In order to restrict the refinement of elements to certain areas of the finite element mesh, the triangulation has to be closed after the regular refinement of the desired elements. Otherwise there would be so called hanging nodes, which are difficult to handle in calculations. The ``smooth'' transition from regular elements to regularly refined elements is done by the irregular elements. They are generated by a procedure called the green closure.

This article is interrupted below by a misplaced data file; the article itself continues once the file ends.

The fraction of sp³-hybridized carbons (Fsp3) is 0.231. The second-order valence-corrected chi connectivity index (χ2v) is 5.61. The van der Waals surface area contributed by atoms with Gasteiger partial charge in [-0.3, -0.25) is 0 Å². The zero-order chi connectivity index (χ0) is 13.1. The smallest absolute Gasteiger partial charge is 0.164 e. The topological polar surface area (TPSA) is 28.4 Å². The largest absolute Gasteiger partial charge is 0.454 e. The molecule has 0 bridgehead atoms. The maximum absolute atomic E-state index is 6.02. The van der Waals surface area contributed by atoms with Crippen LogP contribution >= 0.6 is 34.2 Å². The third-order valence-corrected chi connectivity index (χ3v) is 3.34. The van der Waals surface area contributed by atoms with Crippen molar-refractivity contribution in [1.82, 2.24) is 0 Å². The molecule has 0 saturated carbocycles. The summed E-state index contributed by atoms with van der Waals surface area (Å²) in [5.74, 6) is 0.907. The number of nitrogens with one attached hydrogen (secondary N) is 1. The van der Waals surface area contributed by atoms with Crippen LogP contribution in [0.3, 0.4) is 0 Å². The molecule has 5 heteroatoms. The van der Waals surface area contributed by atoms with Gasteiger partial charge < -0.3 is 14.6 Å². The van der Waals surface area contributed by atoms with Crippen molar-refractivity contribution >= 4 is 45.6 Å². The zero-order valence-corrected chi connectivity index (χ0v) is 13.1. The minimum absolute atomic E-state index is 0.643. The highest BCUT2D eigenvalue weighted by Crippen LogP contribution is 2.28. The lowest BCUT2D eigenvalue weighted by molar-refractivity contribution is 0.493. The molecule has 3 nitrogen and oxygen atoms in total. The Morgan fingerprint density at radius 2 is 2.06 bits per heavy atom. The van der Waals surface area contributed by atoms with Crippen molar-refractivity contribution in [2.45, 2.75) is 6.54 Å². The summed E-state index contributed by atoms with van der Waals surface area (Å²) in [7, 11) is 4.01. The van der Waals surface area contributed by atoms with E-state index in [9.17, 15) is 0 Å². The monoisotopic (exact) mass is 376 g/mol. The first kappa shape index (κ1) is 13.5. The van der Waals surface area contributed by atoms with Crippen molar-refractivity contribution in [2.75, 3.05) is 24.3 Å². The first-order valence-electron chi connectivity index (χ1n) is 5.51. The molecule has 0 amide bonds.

An edge is called refined if at least one of the neighbouring elements which
share this edge is refined regularly.
This means that a new midnode is inserted in the middle of the edge.
Each tetrahedron has 6 edges which can be either refined or not.
Therefore there exist 2^{6}=64 edge refinement patterns.
One of them leaves all edges unrefined and a second refines all edges, which
occurs if the element itself or all its neighbours are refined regularly.
Considering symmetry arguments the remaining 62 patterns can be divided into 9
different types. Using these 9 types, any triangulation can be closed.
For practical reasons it is sufficient to use four different types
and refine those elements regularly which would need one of the missing
refinement rules.